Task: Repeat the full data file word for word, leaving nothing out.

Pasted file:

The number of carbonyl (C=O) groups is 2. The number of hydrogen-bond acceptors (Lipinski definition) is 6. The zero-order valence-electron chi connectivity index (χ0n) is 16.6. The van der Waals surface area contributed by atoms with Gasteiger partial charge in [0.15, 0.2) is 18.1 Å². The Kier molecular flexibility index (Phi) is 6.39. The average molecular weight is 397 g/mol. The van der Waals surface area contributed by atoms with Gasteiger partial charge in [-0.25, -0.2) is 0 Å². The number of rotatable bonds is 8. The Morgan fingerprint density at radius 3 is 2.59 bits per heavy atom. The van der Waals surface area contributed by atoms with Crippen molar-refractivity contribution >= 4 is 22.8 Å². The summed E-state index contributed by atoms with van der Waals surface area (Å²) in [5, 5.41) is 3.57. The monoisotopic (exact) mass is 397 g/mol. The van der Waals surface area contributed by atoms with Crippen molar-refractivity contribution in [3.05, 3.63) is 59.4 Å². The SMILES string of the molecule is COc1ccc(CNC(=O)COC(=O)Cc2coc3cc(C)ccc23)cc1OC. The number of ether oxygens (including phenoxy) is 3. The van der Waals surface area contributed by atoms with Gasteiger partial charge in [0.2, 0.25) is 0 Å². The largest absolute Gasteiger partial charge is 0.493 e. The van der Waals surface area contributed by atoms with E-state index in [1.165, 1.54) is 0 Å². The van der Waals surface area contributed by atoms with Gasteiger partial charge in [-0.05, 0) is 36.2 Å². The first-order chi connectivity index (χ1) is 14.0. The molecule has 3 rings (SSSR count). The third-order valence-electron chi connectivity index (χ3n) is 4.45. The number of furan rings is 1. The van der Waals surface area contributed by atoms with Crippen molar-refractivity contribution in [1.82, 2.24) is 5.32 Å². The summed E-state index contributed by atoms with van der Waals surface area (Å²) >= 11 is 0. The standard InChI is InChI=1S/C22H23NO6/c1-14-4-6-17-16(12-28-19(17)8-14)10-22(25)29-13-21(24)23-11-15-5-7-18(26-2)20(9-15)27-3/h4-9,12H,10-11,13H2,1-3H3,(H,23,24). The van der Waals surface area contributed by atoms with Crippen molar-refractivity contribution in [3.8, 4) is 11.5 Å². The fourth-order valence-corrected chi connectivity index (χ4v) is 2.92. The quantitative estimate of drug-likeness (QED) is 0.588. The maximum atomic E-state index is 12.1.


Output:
The number of carbonyl (C=O) groups is 2. The number of hydrogen-bond acceptors (Lipinski definition) is 6. The zero-order valence-electron chi connectivity index (χ0n) is 16.6. The van der Waals surface area contributed by atoms with Gasteiger partial charge in [0.15, 0.2) is 18.1 Å². The Kier molecular flexibility index (Phi) is 6.39. The average molecular weight is 397 g/mol. The van der Waals surface area contributed by atoms with Gasteiger partial charge in [-0.25, -0.2) is 0 Å². The number of rotatable bonds is 8. The Morgan fingerprint density at radius 3 is 2.59 bits per heavy atom. The van der Waals surface area contributed by atoms with Crippen molar-refractivity contribution >= 4 is 22.8 Å². The summed E-state index contributed by atoms with van der Waals surface area (Å²) in [5, 5.41) is 3.57. The monoisotopic (exact) mass is 397 g/mol. The van der Waals surface area contributed by atoms with Crippen molar-refractivity contribution in [3.05, 3.63) is 59.4 Å². The SMILES string of the molecule is COc1ccc(CNC(=O)COC(=O)Cc2coc3cc(C)ccc23)cc1OC. The number of ether oxygens (including phenoxy) is 3. The van der Waals surface area contributed by atoms with Gasteiger partial charge in [0.2, 0.25) is 0 Å². The largest absolute Gasteiger partial charge is 0.493 e. The van der Waals surface area contributed by atoms with E-state index in [1.165, 1.54) is 0 Å². The van der Waals surface area contributed by atoms with Gasteiger partial charge in [-0.05, 0) is 36.2 Å². The first-order chi connectivity index (χ1) is 14.0. The molecule has 3 rings (SSSR count). The third-order valence-electron chi connectivity index (χ3n) is 4.45. The number of furan rings is 1. The van der Waals surface area contributed by atoms with Crippen molar-refractivity contribution in [1.82, 2.24) is 5.32 Å². The summed E-state index contributed by atoms with van der Waals surface area (Å²) >= 11 is 0. The standard InChI is InChI=1S/C22H23NO6/c1-14-4-6-17-16(12-28-19(17)8-14)10-22(25)29-13-21(24)23-11-15-5-7-18(26-2)20(9-15)27-3/h4-9,12H,10-11,13H2,1-3H3,(H,23,24). The van der Waals surface area contributed by atoms with Crippen molar-refractivity contribution in [3.8, 4) is 11.5 Å². The fourth-order valence-corrected chi connectivity index (χ4v) is 2.92. The quantitative estimate of drug-likeness (QED) is 0.588. The maximum atomic E-state index is 12.1.